eFC Briefing: Merrill, T. Rowe, Goldman, Morgan Stanley, Citi

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Securities jobs ended 2007 at a record high, despite layoffs. Goldman geared up to fire as many as 1,500 underperformers. Another member of Merrill's old guard exited. And T. Rowe Price hired a U.S. equity specialist away from a sovereign fund.

Headcount in the U.S. securities industry continued to creep upward in the second half of 2007, despite all the layoff announcements, Labor Department figures show. During 2007, industry employment climbed steadily and set record highs each month from June through December. The preliminary year-end total of 850,900 employees was 6,500 above June's figure, and 7,700 above the previous cyclical peak set in March, 2001. That should give pause to any optimists who believe the worst of the Street's job-cutting is past. In the down cycle of 2001-03, the industry shed 91,400 jobs, or 11 percent of its work force.

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Weeding out its worst performers, Goldman Sachs may fire as many as 1,500 people in coming weeks. This isn't a mass layoff, but a yearly review of performance of "the bottom 5 percent" - most of whom are then shown the door. The wording in various media reports suggests most of these positions will ultimately be filled again. Besides paring modest performers, the purge might open the door for Goldman to cherry pick talent from rivals, most of whom are enduring tough times. However, after the bank's headcount shot up about 35 percent (8,000 jobs) in two years, and its CFO voiced caution about the near-term outlook last month, Goldman could let some slots stay open for awhile.

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Ahmass Fakahany stepped down as Merrill Lynch co-president and chief operating officer, the latest high-level casualty of the firm's mortgage and structured credit write-downs. Greg Fleming, the other co-president, is expected to stay aboard, according to an unnamed source cited by Bloomberg News. Until May 2007, Fakahany was chief administrative officer, overseeing risk management, finance, and various support functions. Bloomberg says he also supported former Chief Executive Stan O'Neal's 2006 push to buy home lender First Franklin Financial Corp. Meanwhile, Reuters reports another departure: Lang Gibson, head of U.S. collateralized debt obligations research.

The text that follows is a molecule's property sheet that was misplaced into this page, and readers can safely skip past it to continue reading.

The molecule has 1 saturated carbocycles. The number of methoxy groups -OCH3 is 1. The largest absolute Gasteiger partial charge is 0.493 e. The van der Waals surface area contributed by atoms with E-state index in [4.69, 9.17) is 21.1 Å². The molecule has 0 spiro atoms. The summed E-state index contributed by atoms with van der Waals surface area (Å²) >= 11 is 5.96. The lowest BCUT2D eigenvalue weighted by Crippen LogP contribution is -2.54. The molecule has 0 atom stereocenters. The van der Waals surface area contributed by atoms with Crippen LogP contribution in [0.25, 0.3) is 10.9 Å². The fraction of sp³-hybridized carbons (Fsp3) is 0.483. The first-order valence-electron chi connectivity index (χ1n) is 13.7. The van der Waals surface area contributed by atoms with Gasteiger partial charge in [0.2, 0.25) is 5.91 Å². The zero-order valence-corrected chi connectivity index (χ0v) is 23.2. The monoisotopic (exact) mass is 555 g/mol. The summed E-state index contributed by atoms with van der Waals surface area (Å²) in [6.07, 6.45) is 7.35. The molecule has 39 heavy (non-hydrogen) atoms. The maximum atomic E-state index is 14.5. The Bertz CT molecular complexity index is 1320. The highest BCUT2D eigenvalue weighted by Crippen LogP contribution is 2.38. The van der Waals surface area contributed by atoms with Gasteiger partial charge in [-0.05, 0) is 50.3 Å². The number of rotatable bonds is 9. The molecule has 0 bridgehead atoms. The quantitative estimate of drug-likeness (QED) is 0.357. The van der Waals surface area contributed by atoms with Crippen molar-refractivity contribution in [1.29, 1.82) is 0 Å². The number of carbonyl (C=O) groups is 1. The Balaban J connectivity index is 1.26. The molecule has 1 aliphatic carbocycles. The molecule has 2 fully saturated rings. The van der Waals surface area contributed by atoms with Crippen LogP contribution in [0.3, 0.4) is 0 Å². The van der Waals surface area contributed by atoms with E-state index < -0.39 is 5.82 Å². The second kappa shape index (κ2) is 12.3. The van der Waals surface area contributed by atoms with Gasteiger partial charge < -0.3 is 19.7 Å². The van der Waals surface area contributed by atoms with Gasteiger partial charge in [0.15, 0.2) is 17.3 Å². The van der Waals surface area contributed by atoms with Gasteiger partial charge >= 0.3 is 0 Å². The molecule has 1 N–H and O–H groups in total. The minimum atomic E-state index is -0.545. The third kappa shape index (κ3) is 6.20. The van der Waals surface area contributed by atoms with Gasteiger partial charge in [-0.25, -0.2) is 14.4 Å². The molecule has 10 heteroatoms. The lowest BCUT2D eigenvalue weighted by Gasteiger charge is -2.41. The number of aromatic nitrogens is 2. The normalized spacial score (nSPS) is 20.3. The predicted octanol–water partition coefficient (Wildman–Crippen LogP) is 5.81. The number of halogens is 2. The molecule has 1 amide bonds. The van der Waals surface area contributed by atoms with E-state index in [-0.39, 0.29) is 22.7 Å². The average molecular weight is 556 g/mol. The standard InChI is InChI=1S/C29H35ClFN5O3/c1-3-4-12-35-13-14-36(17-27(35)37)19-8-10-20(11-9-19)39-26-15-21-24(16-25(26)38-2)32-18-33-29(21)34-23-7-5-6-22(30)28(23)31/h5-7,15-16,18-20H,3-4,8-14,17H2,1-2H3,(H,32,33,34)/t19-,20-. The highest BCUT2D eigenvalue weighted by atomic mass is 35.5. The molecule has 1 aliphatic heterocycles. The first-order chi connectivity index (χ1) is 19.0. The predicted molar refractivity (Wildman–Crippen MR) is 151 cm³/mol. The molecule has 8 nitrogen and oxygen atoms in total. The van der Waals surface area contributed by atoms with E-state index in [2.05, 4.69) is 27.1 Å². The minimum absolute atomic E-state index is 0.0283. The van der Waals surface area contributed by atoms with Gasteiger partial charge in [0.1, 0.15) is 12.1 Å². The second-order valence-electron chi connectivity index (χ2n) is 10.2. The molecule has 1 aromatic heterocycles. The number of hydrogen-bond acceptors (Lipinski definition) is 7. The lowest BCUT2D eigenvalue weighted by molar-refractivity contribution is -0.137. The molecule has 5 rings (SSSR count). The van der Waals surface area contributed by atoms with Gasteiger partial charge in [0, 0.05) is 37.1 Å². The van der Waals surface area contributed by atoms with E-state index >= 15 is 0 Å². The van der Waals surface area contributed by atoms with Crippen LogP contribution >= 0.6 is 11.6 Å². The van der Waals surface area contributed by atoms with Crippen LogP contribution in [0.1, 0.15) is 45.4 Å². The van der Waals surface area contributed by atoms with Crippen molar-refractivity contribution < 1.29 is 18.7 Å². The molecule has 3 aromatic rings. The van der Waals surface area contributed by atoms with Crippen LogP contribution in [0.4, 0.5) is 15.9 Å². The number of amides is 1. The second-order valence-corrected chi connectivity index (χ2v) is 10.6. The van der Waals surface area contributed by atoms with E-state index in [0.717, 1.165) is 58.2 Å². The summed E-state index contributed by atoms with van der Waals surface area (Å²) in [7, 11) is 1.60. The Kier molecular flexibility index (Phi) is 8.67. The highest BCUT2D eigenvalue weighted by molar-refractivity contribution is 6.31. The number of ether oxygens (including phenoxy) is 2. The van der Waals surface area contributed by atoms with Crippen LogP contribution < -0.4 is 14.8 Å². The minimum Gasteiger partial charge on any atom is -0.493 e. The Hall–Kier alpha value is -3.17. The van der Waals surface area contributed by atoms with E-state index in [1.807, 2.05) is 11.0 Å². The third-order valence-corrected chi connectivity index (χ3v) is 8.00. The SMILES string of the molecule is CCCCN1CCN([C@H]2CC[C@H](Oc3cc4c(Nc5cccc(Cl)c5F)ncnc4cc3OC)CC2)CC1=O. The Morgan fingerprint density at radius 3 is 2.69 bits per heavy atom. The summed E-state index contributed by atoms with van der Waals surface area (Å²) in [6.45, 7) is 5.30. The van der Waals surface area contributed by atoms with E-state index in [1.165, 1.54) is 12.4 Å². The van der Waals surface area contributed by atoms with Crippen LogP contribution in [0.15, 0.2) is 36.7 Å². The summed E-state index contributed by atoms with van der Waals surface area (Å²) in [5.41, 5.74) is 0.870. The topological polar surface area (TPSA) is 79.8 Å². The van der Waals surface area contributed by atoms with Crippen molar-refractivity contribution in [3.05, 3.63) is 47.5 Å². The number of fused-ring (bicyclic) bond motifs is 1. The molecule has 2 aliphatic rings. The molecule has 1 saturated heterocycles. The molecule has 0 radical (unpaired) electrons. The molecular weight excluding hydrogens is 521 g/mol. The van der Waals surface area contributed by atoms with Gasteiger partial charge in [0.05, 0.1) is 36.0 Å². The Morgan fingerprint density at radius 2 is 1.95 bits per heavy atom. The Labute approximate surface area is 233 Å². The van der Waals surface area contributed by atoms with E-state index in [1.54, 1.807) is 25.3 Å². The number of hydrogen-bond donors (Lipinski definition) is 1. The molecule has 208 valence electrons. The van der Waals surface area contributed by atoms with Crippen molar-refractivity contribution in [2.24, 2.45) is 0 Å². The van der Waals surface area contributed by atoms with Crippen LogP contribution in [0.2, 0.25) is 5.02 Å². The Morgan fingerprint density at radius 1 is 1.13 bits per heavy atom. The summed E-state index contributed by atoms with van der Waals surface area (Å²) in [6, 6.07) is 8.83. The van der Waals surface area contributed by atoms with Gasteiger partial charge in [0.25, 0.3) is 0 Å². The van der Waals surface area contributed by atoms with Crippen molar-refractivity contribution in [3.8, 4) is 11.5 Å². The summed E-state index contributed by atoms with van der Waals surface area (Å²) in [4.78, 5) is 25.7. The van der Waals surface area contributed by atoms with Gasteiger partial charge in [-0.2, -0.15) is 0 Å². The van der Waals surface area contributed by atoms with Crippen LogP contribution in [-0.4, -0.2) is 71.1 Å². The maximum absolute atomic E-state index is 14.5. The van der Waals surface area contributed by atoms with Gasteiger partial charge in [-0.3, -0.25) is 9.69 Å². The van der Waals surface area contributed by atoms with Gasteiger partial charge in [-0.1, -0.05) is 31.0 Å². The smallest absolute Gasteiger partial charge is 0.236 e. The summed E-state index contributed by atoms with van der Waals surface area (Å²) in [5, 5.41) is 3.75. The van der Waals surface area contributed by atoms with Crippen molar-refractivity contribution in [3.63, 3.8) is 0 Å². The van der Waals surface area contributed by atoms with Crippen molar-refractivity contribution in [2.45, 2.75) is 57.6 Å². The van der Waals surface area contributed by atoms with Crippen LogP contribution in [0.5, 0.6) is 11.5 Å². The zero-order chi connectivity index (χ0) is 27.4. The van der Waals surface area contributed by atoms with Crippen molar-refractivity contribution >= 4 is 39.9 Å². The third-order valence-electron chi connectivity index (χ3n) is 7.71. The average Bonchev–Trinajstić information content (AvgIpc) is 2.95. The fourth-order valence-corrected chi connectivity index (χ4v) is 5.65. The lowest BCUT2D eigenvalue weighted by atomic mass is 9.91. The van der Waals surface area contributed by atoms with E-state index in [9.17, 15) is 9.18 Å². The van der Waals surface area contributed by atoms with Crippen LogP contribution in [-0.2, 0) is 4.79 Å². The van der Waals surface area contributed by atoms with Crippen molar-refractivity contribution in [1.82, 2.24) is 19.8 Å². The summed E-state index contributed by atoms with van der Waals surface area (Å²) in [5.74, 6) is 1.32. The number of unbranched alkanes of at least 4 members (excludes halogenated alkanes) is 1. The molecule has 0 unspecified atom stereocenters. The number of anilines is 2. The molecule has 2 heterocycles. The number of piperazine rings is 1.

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Man bites dog: Fund manager T. Rowe Price reportedly hired away the Kuwait Investment Authority's London-based head of U.S. equities, Helen Ford. She'll be a U.S. equity portfolio specialist in London, covering multiple strategies for clients in Europe, the Middle East and Africa, under Tim Noel, manager of the 16-strong global portfolio specialists team. The Kuwait Investment Authority is one of several sovereign wealth funds that burst into the spotlight last year by purchasing significant minority stakes in bulge-bracket U.S. and European banks. Some have also hired staff from Western institutions - a channel that runs both ways, evidently.

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Morgan Stanley is set to eliminate more than 1,000 jobs in a cost-cutting move, Reuters reports. The cutbacks mainly affect wealth management and investment management - areas where other banks are expanding - plus back-office operations and technology. Institutional securities, which includes trading and investment banking, reportedly won't suffer a "substantial" reduction this time. Last year Morgan Stanley eliminated 300 investment banking and trading jobs and 600 mortgage jobs.

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Citigroup's latest retrenchment brought 400 layoffs in London and a 5 percent cutback in equity research coverage, plus deeper reductions for fixed-income. Corporate finance and merger and acquisitions staff were affected as well, according to Financial News. The Financial Times pegged Citigroup layoffs at 400 in the UK alone. Goldman Sachs analysts reportedly forecast Citi will cut worldwide headcount as much as 7 percent, or about 26,000 positions.

Also last week, Citi told employees their 2007 bonus amounts. They were generally flat with 2006, but with shares making up a larger portion, Financial News said.

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A week after unveiling plans to add hundreds of private client bankers, Credit Suisse said it will cut about 500 investment banking division jobs, mostly in the global securities department.

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Banking boutique Morgan Joseph is the latest to meld its debt and equity sales teams into one unit. Matthew Stedman, managing director, was named head of the combined sales force. Trading head Matt DiBiase will focus on growing the "special purpose acquisition company" trading business, catering to hedge funds who want to sell their stakes in acquired companies. The Spac business is a key niche for Morgan Joseph, which managed seven such deals in the past four years and says it's one of the five highest-volume underwriters in the sector.

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